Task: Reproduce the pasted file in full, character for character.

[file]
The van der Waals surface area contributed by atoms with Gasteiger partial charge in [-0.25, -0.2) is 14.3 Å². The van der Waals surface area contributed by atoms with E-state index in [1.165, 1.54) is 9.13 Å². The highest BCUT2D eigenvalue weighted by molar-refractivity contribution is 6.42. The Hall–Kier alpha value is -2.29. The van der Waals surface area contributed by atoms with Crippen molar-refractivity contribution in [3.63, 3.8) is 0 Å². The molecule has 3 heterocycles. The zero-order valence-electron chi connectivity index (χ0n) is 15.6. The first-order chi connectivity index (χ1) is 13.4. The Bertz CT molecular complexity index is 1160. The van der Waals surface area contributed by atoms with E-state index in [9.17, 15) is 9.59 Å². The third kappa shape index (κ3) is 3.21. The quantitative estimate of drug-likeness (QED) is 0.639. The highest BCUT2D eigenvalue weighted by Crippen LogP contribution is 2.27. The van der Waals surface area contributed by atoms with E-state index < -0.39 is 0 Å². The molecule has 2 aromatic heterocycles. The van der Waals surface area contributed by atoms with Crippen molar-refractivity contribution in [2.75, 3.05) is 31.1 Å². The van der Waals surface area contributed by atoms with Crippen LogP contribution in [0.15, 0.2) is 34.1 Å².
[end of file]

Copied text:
The van der Waals surface area contributed by atoms with Gasteiger partial charge in [-0.25, -0.2) is 14.3 Å². The van der Waals surface area contributed by atoms with E-state index in [1.165, 1.54) is 9.13 Å². The highest BCUT2D eigenvalue weighted by molar-refractivity contribution is 6.42. The Hall–Kier alpha value is -2.29. The van der Waals surface area contributed by atoms with Crippen molar-refractivity contribution in [3.63, 3.8) is 0 Å². The molecule has 3 heterocycles. The zero-order valence-electron chi connectivity index (χ0n) is 15.6. The first-order chi connectivity index (χ1) is 13.4. The Bertz CT molecular complexity index is 1160. The van der Waals surface area contributed by atoms with E-state index in [9.17, 15) is 9.59 Å². The third kappa shape index (κ3) is 3.21. The quantitative estimate of drug-likeness (QED) is 0.639. The highest BCUT2D eigenvalue weighted by Crippen LogP contribution is 2.27. The van der Waals surface area contributed by atoms with E-state index < -0.39 is 0 Å². The molecule has 2 aromatic heterocycles. The van der Waals surface area contributed by atoms with Crippen molar-refractivity contribution in [2.75, 3.05) is 31.1 Å². The van der Waals surface area contributed by atoms with Crippen LogP contribution in [0.15, 0.2) is 34.1 Å².